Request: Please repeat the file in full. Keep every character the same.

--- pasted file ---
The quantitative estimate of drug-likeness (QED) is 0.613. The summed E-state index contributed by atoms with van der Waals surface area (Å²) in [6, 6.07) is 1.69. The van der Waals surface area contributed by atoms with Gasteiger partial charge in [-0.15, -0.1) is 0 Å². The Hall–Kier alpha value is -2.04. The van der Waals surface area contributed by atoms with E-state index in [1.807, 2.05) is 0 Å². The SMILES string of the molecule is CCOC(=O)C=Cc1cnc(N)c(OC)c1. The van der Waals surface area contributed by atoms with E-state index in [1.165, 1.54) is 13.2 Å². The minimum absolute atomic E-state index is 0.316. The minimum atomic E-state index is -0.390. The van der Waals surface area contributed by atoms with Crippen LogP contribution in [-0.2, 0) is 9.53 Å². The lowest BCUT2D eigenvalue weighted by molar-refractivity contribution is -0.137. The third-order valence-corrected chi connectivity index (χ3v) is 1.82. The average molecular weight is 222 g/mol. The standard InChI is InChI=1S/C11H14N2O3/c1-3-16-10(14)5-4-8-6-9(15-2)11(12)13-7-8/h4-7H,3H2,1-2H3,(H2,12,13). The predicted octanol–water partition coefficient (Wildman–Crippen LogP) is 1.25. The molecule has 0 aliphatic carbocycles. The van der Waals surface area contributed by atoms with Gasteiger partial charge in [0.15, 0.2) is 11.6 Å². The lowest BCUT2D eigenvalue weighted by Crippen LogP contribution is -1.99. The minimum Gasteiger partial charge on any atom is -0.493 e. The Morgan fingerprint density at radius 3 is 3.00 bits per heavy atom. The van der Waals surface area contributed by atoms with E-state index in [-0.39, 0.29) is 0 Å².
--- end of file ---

The quantitative estimate of drug-likeness (QED) is 0.613. The summed E-state index contributed by atoms with van der Waals surface area (Å²) in [6, 6.07) is 1.69. The van der Waals surface area contributed by atoms with Gasteiger partial charge in [-0.15, -0.1) is 0 Å². The Hall–Kier alpha value is -2.04. The van der Waals surface area contributed by atoms with E-state index in [1.807, 2.05) is 0 Å². The SMILES string of the molecule is CCOC(=O)C=Cc1cnc(N)c(OC)c1. The van der Waals surface area contributed by atoms with E-state index in [1.165, 1.54) is 13.2 Å². The minimum absolute atomic E-state index is 0.316. The minimum atomic E-state index is -0.390. The van der Waals surface area contributed by atoms with Crippen LogP contribution in [-0.2, 0) is 9.53 Å². The lowest BCUT2D eigenvalue weighted by molar-refractivity contribution is -0.137. The third-order valence-corrected chi connectivity index (χ3v) is 1.82. The average molecular weight is 222 g/mol. The standard InChI is InChI=1S/C11H14N2O3/c1-3-16-10(14)5-4-8-6-9(15-2)11(12)13-7-8/h4-7H,3H2,1-2H3,(H2,12,13). The predicted octanol–water partition coefficient (Wildman–Crippen LogP) is 1.25. The molecule has 0 aliphatic carbocycles. The van der Waals surface area contributed by atoms with Gasteiger partial charge in [0.15, 0.2) is 11.6 Å². The lowest BCUT2D eigenvalue weighted by Crippen LogP contribution is -1.99. The minimum Gasteiger partial charge on any atom is -0.493 e. The Morgan fingerprint density at radius 3 is 3.00 bits per heavy atom. The van der Waals surface area contributed by atoms with E-state index in [-0.39, 0.29) is 0 Å².